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How Indian Railways 'compromised' investments in safety concerns

Counterview Desk 
Well-known advocacy group, Financial Accountability Network (FAN), referring to recent accidents, has wondered whether the Indian Railways' priorities have been “derailed”, pointing out, "The government's fixation on flashy projects like the Vande Bharat Express seem to be eating into fundamental safety concerns."
"Similarly", offering data on how this is happening, it said in a statement, "Local passenger trains are gradually being replaced by express trains like Vande Bharat, equipped with amenities such as air conditioning and Wi-Fi", pointing out, "The needs of the majority of passengers, particularly those traveling in passenger and unreserved compartment trains who cannot afford the high tariffs of these trains, have been increasingly ignored."


The Sealdah-bound Kanchanjunga Express recently met with a disaster when a goods train crashed into it near Rangapani station in West Bengal. The violent collision led to the derailment of three rear compartments, leaving at least eight people dead and around 30 injured. Under the watch of Railway Minister Ashwini Vaishnaw, this is the second time within a span of one year that a catastrophic train accident has claimed lives, leaving many more injured.
We, of course, remember the Balasore accident on June 2, 2023, where a catastrophic three-train collision snatched away at least 291 lives and wounded over 1,000 more. The accident involved the Bengaluru-Howrah Superfast Express, the Shalimar-Chennai Central Coromandel Express, and a stationary goods train. The initial impact of the Coromandel Express with the goods train, followed by the Yashwantpur-Howrah Express slamming into derailed coaches, exposed egregious failures in railway operations and safety protocols. Investigations after the accident revealed that an undetected fault in the wiring of a location box near Bahanaga Bazaar Railway Station had lingered for five years. The Commission of Rail Safety (CRS) report laid the blame squarely on the S&T Department and let the government slide through the cracks once again.
But if we look deeper, the government in such accidents is more culpable than meets the eye. There is an urgent need to address 10,000 kilometers of tracks requiring immediate attention, along with the annual renewal of 4,500 kilometers of tracks. The Comptroller and Auditor General (CAG) found a staggering shortfall of Rs 103,395 crore needed for track renewal. By the end of the fiscal year 2020-21, the railway system needed to replace aging assets worth Rs 94,873 crore from the Depreciation Reserve Fund. Specifically, around 60% of these funds, or Rs 58,459 crore, were designated for the renewal of railway tracks. However, the CAG report revealed that only a paltry Rs 671.92 crore, or 0.7% of the allocated funds, was actually utilized for this critical purpose. In December 2022, a report by the CAG revealed a disturbing misuse of funds allocated for railway safety in India. The Rashtriya Rail Sanraksha Kosh (RRSK) – a special fund created by the Narendra Modi government in 2017 to enhance railway safety – had its resources diverted to trivial expenses such as foot massagers, crockery, and furniture. Alarmingly, only a minuscule portion of the funds earmarked for track renewal was used as intended.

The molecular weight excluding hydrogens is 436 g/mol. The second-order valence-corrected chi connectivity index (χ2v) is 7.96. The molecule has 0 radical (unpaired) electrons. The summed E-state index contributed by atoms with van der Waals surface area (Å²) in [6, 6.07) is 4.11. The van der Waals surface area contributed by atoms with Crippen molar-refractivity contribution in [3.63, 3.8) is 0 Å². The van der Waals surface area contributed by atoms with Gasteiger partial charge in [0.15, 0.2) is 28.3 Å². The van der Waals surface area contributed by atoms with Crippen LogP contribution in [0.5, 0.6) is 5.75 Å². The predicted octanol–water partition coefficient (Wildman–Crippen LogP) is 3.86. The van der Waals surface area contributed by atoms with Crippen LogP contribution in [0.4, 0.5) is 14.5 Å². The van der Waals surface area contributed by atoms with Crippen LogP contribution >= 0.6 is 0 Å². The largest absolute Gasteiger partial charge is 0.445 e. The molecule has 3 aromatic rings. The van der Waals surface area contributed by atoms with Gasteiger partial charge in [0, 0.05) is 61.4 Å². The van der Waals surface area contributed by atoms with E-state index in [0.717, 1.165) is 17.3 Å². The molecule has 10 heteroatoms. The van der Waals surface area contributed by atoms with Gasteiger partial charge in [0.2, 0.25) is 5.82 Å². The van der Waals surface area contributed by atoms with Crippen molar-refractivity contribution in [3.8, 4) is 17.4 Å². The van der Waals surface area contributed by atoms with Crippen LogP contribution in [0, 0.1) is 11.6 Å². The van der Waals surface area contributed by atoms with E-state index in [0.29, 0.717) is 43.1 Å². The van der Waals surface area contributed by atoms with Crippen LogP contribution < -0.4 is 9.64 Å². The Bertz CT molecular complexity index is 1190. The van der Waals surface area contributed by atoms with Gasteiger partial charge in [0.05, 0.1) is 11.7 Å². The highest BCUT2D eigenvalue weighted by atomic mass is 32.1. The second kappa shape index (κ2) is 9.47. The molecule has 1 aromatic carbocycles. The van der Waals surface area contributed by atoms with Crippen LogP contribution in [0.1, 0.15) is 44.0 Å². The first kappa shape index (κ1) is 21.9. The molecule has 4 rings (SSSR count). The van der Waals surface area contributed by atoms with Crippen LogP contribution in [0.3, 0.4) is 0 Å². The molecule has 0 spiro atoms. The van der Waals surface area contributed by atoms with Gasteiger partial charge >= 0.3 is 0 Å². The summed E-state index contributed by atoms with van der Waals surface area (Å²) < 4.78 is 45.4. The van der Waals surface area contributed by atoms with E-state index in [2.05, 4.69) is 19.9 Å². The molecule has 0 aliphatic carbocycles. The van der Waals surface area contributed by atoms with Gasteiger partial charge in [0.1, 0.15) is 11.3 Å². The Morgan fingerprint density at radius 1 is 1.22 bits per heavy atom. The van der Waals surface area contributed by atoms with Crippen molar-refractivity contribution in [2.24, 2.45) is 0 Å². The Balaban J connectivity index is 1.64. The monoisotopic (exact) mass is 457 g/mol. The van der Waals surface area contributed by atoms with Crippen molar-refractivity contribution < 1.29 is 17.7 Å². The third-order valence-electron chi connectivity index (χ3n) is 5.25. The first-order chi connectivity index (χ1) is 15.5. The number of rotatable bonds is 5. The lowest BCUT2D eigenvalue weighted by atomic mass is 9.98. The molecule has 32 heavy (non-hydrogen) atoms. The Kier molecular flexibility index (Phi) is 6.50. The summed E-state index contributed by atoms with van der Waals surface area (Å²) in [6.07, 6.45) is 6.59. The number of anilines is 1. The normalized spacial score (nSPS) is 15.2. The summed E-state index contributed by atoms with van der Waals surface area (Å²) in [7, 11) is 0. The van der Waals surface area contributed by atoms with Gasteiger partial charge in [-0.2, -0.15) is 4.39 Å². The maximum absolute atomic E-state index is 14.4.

In the aftermath of the Kanchanjunga Express calamity, the government has offered compensation of 10 lakh for the families of the deceased, 2.5 lakh for the seriously injured, and 50,000 for those with minor injuries. But such promises do nothing in terms of the structural concerns that are behind the neglect of priorities in the Railways. Such ex-post compensation, while necessary, when considered along with the conscious neglect of safety and reliability related investments (especially in signaling and in track modernisation) implies that the railways have been trading lives for money “saved”, which is entirely unethical.